by Cori Hilsgen
Imagine learning that you had gone to the College of St. Benedict when you were a mere infant.
Drake Dierkhising recently learned he had been an honorary member of the CSB class of 1942. He was the home-management department’s baby and served as a practice baby for the seniors who took the class.
Dierkhising, now 72, was a virtual guinea-pig baby in 1941-42.
As the home-management baby, he was the object of each senior’s undivided attention for one week at a time. That included feeding, dressing and changing him. Dierkhising spent his days in the home-management house and his nights in the infirmary.
The class of 1942 had 47 members, but only about 12-15 seniors took the home-management class. Each class lasted for several months.
The class including caring for baby Drake, cooking, cleaning, doing household laundry, managing household accounts and sewing to decorate the rooms of the house. The household family operated under set income levels each week, ranging from 25 to 40 cents each day.
Other babies also served as the “home-management” baby, including some from the St. Cloud Orphanage.
Dierkhising’s mother, Katherine Lodermeier Dierkhising, was not very happy about this arrangement. He was her first-born child and was not even a year old, but Katherine’s mother, Sophie Lodermeier, couldn’t say “no” to the nuns. The family had many connections at CSB and St. John’s University.
Katherine was living with her parents at the time because Drake’s father O.C. (Dirk) Dierkhising was at sea with the Pacific Fleet in the United States Navy from 1941 to 1943.
Dierkhising was born in June 1941 and by September his father was in the Pacific. Dirk was at sea when the attack on Pearl Harbor occurred and then he immediately went to Australia. Dierkhising’s mother came back home to live with her parents, Mike and Sophie Lodermeier of St. Joseph. He is the oldest of eight children – five boys and three girls.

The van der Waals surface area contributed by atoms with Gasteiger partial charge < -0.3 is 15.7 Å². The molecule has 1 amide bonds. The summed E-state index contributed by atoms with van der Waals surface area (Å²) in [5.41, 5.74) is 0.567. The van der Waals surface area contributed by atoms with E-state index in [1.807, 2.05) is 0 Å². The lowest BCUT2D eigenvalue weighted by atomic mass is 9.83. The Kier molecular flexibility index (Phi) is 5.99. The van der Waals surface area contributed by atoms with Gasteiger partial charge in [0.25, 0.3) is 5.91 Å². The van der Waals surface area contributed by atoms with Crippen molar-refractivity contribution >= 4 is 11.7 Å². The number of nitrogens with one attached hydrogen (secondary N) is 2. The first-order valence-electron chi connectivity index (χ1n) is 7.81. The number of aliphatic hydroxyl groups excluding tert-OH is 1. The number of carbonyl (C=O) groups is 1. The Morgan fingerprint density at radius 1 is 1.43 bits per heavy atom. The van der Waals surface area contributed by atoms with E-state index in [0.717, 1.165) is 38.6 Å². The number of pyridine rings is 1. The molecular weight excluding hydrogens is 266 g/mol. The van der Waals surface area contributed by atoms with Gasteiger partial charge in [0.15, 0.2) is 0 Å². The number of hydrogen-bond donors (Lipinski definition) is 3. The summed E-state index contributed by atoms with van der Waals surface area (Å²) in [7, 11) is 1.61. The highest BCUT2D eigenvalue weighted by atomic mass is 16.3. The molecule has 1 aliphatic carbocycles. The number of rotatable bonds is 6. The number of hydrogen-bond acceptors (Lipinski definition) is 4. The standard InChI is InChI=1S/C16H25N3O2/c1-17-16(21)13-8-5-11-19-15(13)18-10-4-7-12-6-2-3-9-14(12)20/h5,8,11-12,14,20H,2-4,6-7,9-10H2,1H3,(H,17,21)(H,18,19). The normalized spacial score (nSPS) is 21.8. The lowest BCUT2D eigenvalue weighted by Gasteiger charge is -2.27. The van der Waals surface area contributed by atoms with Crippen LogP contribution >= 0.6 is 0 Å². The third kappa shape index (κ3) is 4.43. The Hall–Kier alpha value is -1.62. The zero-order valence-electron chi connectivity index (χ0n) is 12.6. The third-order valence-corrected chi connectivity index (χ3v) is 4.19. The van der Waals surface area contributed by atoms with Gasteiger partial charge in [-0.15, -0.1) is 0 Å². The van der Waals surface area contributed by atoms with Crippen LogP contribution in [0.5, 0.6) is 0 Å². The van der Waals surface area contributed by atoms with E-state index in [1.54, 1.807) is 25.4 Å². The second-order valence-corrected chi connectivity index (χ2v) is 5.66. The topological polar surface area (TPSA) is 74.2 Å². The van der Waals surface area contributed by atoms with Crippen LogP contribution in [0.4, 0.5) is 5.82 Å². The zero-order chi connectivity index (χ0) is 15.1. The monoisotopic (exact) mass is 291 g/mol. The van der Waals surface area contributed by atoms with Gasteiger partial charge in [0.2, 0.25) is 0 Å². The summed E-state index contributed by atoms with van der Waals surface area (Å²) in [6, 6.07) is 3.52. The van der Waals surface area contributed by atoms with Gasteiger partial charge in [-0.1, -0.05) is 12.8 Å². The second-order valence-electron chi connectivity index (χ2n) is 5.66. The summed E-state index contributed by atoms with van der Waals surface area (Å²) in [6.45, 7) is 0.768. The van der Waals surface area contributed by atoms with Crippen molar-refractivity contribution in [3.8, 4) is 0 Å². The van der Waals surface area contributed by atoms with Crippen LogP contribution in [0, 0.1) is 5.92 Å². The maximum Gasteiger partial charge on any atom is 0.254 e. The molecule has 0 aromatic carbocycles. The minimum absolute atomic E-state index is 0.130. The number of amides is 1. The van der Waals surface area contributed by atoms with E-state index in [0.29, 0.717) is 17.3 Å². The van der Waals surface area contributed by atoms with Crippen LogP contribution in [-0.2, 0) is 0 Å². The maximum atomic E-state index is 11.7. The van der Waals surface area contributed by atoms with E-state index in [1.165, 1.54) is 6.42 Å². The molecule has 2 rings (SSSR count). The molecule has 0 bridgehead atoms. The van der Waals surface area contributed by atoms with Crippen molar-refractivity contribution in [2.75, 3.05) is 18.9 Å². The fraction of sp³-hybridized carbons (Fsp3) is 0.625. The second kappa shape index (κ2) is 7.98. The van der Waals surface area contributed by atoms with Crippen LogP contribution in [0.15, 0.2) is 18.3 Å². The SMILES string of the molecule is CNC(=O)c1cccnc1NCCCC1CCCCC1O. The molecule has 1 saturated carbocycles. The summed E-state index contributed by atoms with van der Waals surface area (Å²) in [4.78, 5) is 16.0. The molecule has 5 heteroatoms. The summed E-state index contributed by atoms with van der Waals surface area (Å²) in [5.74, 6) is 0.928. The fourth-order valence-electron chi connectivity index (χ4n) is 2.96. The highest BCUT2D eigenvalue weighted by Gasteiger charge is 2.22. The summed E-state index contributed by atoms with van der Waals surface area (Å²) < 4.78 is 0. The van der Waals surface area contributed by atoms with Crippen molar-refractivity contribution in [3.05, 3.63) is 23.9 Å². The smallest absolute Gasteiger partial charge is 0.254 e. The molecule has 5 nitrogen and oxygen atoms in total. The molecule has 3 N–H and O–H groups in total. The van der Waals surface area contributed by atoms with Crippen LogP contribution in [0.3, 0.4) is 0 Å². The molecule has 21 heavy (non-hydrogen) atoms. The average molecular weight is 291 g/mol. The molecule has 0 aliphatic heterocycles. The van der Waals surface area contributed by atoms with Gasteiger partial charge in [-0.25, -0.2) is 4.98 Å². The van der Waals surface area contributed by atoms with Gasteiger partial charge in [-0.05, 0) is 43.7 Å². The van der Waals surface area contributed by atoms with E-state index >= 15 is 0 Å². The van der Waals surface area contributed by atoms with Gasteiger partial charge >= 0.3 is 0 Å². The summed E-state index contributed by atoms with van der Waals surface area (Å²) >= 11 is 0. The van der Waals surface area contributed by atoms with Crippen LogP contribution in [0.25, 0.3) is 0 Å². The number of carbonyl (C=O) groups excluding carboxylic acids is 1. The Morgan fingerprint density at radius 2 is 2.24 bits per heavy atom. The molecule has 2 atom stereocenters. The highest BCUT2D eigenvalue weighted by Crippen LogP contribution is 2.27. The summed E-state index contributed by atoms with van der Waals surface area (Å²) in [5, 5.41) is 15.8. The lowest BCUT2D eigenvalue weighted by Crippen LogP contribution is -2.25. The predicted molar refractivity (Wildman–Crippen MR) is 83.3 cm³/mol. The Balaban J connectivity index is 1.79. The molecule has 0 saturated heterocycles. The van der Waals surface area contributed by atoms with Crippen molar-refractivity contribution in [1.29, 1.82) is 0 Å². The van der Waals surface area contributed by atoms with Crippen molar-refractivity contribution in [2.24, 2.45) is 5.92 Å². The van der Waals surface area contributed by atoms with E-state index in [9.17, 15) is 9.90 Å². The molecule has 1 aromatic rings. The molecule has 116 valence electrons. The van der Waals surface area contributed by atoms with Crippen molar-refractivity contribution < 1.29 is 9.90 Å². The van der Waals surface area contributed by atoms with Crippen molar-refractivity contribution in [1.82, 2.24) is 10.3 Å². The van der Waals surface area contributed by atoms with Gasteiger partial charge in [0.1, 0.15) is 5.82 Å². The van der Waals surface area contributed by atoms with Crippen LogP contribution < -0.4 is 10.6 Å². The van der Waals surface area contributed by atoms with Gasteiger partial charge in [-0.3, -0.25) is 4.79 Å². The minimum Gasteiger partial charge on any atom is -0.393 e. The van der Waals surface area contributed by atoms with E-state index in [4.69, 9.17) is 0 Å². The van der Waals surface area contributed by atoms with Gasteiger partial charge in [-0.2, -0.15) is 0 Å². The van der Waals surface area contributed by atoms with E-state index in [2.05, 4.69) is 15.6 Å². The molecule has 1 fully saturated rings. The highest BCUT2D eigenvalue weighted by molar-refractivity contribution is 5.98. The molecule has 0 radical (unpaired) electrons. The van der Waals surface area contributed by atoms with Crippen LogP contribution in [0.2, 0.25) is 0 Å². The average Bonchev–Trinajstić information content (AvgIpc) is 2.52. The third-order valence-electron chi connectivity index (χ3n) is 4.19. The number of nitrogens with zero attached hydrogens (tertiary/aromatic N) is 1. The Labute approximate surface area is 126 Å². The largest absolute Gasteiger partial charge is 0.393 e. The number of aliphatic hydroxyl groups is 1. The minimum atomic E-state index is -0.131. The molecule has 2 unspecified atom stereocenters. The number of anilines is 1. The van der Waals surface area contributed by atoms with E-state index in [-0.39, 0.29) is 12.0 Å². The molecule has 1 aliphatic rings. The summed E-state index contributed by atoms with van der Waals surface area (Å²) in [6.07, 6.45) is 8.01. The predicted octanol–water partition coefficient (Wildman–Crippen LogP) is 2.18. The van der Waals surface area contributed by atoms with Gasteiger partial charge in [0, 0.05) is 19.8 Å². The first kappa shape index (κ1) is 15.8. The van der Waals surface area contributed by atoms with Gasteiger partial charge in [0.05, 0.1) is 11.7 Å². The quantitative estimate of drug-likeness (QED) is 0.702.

Dierkhising said he grew up as a U.S. Navy “brat.” After the war, his father was transferred to Great Lakes, Ill. From 1947-49, he attended Great Lakes School in north Chicago.
His father was then transferred to Egypt for three years while he worked in medical research. Derkhising was the only American student in a school by the airport. He said he enjoyed going to school in Egypt.
“Most of my friends were pilots’ children,” Dierkhising said. “I never worried about anything. As kids, we rode the trolley about a mile to a sporting club.”
Dierkhising returned to Egypt in 1998. He was able to locate the school very easily, walking the five blocks right to it, but he was shocked to see the school complex had 10 foot walls around it.
After living in Egypt, Dierkhising’s family returned to Great Lakes and then his father retired from the U.S. Navy. His parents moved the family to St. Joseph where the Dierkhising family owned Kay’s Kitchen and LaPlayette Bar in St. Joseph.
All of Dierkhising’s family members went into the restaurant business, some of them becoming accomplished chefs and culinary experts. He and all of his brothers and sisters started out in the food business in the “bottle chute” at LaPlayette. In the middle of the bar there was a hole in the floor (bottle chute) that his father had built, so they could drop the beer bottles down.